Comptroller leaves historic souvenirs Office memorabilia saved for later use

November 22, 1998|By Jay Apperson | Jay Apperson,SUN STAFF

If these walls could talk, they'd probably say: "God bless y'all real good."

They are the walls that for so many years surrounded Maryland Comptroller Louis L. Goldstein in his Annapolis office. Their wood panels were covered by grip-and-grin photos, commemorative plaques and other artifacts of Goldstein's unprecedented longevity in Maryland politics.

As the state capital awaits its first new comptroller in four decades, everything -- including the paneling -- has been stripped from the walls. It's all been carefully cataloged and taken to an archaeological way station -- stored in hopes that the late Goldstein's office will soon be reassembled as a museum piece.

The desk, the chandelier -- even the fireplace and its mantel -- have been sent to a climate-controlled warehouse in Goldstein's native Calvert County. Goldstein's collection of shovels from groundbreaking ceremonies and scissors from ribbon-cuttings, along with dozens of boxes of political knickknacks, have been numbered and packed away.

A baseball autographed by Cal Ripken Jr., a basketball autographed by the University of Maryland's team. Photos of Goldstein with President Clinton -- and Presidents Bush, Carter and Kennedy. An oversized key to the city of Hagerstown. He had saved them all.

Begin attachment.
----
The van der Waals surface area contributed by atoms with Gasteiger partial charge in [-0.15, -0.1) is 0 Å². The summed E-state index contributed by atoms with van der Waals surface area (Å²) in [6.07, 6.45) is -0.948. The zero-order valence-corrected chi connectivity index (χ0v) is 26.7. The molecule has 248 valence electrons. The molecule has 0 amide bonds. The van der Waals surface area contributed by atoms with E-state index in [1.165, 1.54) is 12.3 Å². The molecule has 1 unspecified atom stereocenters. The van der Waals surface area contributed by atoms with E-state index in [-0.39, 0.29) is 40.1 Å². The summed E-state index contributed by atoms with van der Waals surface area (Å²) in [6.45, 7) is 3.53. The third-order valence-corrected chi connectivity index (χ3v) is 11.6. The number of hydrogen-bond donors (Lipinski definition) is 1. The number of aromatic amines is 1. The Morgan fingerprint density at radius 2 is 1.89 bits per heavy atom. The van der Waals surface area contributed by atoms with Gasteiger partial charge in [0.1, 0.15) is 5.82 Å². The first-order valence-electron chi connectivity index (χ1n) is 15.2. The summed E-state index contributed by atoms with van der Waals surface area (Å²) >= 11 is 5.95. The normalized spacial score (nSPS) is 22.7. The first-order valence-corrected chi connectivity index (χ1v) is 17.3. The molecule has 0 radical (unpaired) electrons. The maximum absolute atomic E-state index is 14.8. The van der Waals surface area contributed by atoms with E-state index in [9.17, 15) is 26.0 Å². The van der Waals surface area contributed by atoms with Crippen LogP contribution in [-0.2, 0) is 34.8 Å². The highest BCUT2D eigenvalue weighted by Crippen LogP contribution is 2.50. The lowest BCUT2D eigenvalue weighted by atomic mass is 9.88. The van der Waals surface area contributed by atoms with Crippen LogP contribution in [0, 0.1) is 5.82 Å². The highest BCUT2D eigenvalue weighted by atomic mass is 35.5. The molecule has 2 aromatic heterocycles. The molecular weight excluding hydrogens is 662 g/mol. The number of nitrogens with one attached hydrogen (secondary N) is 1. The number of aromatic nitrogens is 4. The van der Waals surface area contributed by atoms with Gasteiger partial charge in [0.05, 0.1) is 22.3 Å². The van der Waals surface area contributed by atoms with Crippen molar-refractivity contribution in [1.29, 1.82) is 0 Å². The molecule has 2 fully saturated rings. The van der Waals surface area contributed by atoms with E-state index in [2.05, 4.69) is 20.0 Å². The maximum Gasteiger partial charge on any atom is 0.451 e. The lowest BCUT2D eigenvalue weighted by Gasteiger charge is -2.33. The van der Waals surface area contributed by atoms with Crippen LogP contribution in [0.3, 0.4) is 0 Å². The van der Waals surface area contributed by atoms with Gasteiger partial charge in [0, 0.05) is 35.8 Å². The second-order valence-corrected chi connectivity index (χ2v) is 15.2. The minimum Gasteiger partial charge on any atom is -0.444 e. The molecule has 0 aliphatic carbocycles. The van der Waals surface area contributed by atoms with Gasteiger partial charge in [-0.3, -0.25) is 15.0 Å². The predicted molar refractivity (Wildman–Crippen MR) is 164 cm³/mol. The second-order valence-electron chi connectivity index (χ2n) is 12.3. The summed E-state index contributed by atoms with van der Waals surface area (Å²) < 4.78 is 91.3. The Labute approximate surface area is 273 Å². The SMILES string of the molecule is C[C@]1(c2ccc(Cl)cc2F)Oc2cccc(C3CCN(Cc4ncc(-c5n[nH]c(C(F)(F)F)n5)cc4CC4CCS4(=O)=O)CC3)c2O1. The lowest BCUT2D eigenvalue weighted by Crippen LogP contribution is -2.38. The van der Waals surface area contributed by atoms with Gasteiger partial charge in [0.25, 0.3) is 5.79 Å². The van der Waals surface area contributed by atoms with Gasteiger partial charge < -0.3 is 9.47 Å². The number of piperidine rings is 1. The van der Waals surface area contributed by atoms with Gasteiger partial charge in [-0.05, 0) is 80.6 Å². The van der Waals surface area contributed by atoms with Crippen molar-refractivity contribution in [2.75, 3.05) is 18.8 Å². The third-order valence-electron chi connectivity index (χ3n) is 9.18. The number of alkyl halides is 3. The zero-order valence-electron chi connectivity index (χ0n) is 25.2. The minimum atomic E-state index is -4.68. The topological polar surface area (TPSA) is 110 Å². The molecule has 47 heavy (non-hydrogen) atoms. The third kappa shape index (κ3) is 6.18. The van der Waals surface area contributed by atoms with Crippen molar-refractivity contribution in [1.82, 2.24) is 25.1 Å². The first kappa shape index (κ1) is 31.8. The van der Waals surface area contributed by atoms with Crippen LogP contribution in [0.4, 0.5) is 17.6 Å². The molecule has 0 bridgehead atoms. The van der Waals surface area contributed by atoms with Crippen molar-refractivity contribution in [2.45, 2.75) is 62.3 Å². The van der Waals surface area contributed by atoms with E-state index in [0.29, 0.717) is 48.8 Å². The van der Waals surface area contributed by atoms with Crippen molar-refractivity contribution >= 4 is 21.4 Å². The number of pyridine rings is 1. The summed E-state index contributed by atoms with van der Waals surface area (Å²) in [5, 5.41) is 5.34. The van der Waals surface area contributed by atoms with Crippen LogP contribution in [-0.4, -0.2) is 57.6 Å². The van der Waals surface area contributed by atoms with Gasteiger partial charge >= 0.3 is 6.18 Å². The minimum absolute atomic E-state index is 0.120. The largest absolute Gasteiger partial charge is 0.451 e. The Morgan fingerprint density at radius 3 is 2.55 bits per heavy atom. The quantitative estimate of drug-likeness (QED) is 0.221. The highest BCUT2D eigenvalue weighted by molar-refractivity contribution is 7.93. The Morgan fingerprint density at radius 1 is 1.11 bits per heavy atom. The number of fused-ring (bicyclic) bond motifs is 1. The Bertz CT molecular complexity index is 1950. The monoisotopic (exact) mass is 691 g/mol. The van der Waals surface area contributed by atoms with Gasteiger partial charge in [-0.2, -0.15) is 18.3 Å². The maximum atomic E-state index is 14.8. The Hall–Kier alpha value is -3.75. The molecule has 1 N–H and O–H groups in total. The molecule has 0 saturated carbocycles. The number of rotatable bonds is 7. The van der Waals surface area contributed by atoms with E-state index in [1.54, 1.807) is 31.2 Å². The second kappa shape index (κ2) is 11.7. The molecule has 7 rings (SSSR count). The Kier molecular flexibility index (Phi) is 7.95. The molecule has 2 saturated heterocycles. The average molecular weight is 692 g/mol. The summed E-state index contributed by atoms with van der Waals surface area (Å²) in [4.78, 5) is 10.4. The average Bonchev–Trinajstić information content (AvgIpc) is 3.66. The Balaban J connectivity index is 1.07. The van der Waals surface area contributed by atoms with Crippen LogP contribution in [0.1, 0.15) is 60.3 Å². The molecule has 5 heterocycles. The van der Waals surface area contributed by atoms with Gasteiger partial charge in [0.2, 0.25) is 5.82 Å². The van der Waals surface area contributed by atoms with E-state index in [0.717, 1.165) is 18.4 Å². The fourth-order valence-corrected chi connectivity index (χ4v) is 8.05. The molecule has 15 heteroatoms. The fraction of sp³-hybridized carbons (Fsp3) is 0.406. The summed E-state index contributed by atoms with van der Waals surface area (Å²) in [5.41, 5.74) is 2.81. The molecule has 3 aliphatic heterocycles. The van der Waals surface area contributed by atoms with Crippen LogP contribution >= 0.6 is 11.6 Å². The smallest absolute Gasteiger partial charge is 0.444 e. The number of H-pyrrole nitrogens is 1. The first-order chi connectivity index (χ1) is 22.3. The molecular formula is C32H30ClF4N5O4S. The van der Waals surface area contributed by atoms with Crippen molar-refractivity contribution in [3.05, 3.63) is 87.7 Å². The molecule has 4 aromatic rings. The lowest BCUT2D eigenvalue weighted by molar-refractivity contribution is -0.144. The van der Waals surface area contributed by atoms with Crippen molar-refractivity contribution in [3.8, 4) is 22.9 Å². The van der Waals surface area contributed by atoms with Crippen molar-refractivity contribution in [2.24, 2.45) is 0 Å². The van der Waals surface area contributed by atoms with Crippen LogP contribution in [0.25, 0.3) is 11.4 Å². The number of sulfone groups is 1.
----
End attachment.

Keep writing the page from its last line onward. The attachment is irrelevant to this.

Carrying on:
Goldstein held office for six decades, including nearly 40 years as comptroller. With twinkling eyes, white hair and a southern Maryland twang, he honed an image as the cheerful country tax collector.

Four months after his death at age 85, some are saying that his rebuilt office and its Maryland-abilia would make for a three-dimensional history lesson.

"The material is significant because of its association with Louie, and the fact that it might help to tell his story," said J. Rodney Little, the state's historic preservation officer. "If you tell his story and tell of his accomplishments, you're really telling the story of governmental accomplishments throughout much of the 20th century."

Little, like others who want to see the museum become a reality, said no decisions have been made. They are waiting for the dust to settle from the election before pitching the idea to officials who would have to budget the money.

One site being considered is the Jefferson Patterson Park and Museum, a research lab and shoreline recreational facility near prehistoric Indian grounds in Calvert County.

The office might be rebuilt there as part of an expansion of its visitors center, said Robert L. Swann, Goldstein's longtime deputy and now interim comptroller. The park is the site of the Maryland Archaeological Conservation Laboratory, where Goldstein's office materials are being stored.

Del. Robert L. Flanagan, a Howard County Republican and member of the House Appropriations Committee, said lawmakers would scrutinize any proposal to spend money to honor Goldstein. Swann has had to scrap a plan to award a $100,000, no-bid contract to build a statue of him. Legislators want a say in that decision.